AMMONNEWS - The Princess of Jordan and wife of Dubai's Emir says the Middle East is in chaos and a political solution is needed to respond to the global refugee crisis.
In an interview with Lateline, Princess Haya said the war in Syria and subsequent flood of migrants across the Middle East and beyond had put the region in the worst shape she had seen it in her lifetime.
"I remember growing up in Jordan, I was born in 1974 and during the 70s and the 80s Jordan was in a tough neighbourhood, but I never remember it as bad in my life as what the whole region looks like now," she said.
Princess Haya is the chair of Dubai's International Humanitarian City and is a former United Nations Messenger of Peace. She has established her own foundation, Tkiyet Um Ali, to deliver food aid in the Arab world.
She said humanitarian agencies were struggling to respond to the overwhelming number of people in need in the region.
"The Middle East is in chaos. We've got extremism reaping the benefits of that chaos and really using the fact that there's insecurity in food that there's widespread poverty, to use it as a recruiting tool, and you've got this whole problem literally spilling over worldwide," she said.
"I think you have a situation of very, very confused conflict in areas like Syria and many areas in the Middle East and it's time for a political solution that is in the best interests of people."
Princess Haya is the daughter of the late King Hussain and Queen Alia of Jordan. Her half brother is the current King Abdullah.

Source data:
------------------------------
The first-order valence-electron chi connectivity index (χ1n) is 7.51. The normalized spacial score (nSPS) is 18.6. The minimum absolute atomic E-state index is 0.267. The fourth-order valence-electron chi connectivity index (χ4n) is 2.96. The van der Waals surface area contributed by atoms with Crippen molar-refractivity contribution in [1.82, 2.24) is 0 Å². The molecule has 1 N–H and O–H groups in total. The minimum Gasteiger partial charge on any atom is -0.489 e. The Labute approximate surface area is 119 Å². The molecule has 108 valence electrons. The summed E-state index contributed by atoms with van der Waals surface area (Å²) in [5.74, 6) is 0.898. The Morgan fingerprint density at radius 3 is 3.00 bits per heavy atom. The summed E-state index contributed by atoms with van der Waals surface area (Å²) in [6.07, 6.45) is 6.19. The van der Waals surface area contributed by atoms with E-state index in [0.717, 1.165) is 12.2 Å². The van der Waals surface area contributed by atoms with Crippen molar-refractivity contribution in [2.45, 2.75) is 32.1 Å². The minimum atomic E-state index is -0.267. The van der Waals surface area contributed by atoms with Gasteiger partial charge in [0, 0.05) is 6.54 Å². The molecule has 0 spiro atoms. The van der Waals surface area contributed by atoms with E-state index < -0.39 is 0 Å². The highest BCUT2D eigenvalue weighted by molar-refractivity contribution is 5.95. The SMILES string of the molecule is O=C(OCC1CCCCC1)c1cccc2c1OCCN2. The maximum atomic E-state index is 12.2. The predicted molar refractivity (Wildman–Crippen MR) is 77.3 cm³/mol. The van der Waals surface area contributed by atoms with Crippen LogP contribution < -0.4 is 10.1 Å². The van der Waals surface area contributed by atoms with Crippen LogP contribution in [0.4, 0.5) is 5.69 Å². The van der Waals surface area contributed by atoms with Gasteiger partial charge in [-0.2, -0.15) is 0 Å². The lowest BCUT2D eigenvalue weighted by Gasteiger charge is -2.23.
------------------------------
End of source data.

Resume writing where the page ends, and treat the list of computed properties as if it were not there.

Princess Haya is the "junior" wife of the ruler of Dubai, the United Arab Emirates' prime minister Sheikh Mohammed bin Rashid Al Maktoum.
His first wife, Sheikha Hind, is mother to 12 of his children but is never seen in public because she follows the strict Emirates tradition of not interacting with men.
The lives of the two wives are in stark contrast. Princess Haya posts images of the family's activities on her Instagram feed and she travels extensively in her role as a humanitarian, having worked in Haiti, Africa, Syria and Cambodia.
She is Oxford educated and she represented Jordan in show jumping at the Sydney Olympics.
Princess Haya is famously the first Jordanian woman to hold a licence to drive heavy trucks — an accreditation necessary to transport her horses.
Princess Haya said she does not identify as a feminist, but believes in gender balance and the empowerment of women.
"I feel that it's more about gender balance than equality, and with balance there is equality," she said.
"I think change starts from within and I think the best way to drive change is gently."